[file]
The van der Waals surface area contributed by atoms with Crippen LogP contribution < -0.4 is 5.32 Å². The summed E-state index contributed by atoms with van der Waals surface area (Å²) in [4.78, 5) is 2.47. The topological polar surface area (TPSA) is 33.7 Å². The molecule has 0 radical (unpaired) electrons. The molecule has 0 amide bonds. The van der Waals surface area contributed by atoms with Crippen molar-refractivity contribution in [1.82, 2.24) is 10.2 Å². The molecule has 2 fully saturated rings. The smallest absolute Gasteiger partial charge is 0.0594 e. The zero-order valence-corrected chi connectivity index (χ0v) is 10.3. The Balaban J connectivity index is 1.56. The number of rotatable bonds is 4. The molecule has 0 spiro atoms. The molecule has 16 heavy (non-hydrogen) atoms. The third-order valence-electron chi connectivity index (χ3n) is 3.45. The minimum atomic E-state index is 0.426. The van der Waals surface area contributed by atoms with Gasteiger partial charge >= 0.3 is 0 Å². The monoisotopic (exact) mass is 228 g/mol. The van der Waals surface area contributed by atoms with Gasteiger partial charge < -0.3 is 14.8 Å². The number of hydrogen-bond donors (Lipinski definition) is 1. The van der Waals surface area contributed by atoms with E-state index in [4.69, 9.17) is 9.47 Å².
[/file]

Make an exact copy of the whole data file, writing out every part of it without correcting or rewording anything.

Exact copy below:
The van der Waals surface area contributed by atoms with Crippen LogP contribution < -0.4 is 5.32 Å². The summed E-state index contributed by atoms with van der Waals surface area (Å²) in [4.78, 5) is 2.47. The topological polar surface area (TPSA) is 33.7 Å². The molecule has 0 radical (unpaired) electrons. The molecule has 0 amide bonds. The van der Waals surface area contributed by atoms with Crippen molar-refractivity contribution in [1.82, 2.24) is 10.2 Å². The molecule has 2 fully saturated rings. The smallest absolute Gasteiger partial charge is 0.0594 e. The zero-order valence-corrected chi connectivity index (χ0v) is 10.3. The Balaban J connectivity index is 1.56. The number of rotatable bonds is 4. The molecule has 0 spiro atoms. The molecule has 16 heavy (non-hydrogen) atoms. The third-order valence-electron chi connectivity index (χ3n) is 3.45. The minimum atomic E-state index is 0.426. The van der Waals surface area contributed by atoms with Gasteiger partial charge >= 0.3 is 0 Å². The monoisotopic (exact) mass is 228 g/mol. The van der Waals surface area contributed by atoms with Gasteiger partial charge < -0.3 is 14.8 Å². The number of hydrogen-bond donors (Lipinski definition) is 1. The van der Waals surface area contributed by atoms with E-state index in [4.69, 9.17) is 9.47 Å².